Boost Your Marriage 7 Simple Ways

Improving your marriage doesn't necessarily have to involve major changes on your part or your spouse's. Often, it's just the combined effect of small changes that can make a big difference. I've had at least one client who, in a flash of over exuberance, declared, "I know I'm at fault, so I'm going to change everything about me!" As you can imagine, that didn't work out so well. So, rather than focusing on broad sweeping changes that are more often a set up for disappointment, many marriage counselors and couples therapists recommend making smaller changes that can really improve the overall quality of the marriage.

These simple acts can turn negative energy, like resentment and emotional distancing, into positive energy, and help ease the resentment and generate emotional closeness. Once you've changed the energy in the relationship it will become easier to tackle the bigger issues. You'll each become more motivated to reinvest yourself in the union and be more willing to keep trying to improve the feelings between each other.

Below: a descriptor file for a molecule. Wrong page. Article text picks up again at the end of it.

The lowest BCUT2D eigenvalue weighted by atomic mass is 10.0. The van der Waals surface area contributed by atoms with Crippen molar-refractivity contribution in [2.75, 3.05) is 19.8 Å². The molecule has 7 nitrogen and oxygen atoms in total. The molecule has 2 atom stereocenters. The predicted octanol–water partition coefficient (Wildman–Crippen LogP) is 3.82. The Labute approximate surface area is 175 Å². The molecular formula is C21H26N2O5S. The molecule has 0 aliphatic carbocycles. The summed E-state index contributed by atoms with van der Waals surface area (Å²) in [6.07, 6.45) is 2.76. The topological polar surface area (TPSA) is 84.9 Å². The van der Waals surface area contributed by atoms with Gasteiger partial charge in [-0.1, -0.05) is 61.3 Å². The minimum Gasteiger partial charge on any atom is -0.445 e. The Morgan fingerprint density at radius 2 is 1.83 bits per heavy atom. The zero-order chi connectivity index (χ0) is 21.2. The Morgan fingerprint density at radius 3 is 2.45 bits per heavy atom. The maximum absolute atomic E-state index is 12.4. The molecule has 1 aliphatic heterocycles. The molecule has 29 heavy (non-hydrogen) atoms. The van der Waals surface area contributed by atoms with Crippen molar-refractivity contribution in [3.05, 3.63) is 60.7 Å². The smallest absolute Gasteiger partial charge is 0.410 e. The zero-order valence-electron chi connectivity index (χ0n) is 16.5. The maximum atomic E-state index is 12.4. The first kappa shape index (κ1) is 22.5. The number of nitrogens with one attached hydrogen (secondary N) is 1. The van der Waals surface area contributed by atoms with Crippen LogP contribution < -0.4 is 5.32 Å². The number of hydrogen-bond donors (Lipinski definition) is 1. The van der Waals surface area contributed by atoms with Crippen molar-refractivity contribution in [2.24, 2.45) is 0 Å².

Here are my seven favorite ways to improve your marriage:

1. Exchange affirmative and positive messages to each other several times a day. People like hearing compliments. Plain and simple. Think about it. We get a boost from hearing compliments. They are easy to give and wonderful to hear. Thank your spouse for the little things that they do that may go unnoticed. Let them know that you did, in fact, notice. Or just simply say, “You are amazing and I am so honored to share my life with you.”

Sometimes the compliments can miss the mark, or we may feel as though we are not getting noticed for our hard work. In those instances I recommend that the two of you sit down and write our a list of 6 to 10 compliments or affirmations we'd like to hear from our spouse each and everyday. That may feel artificial at first, but hey, if you are not getting what you want you'd be nuts not to ask for it. So, ask for it. You can offer your compliments and affirmations face-to-face, by phone, voice mail, or even text a few.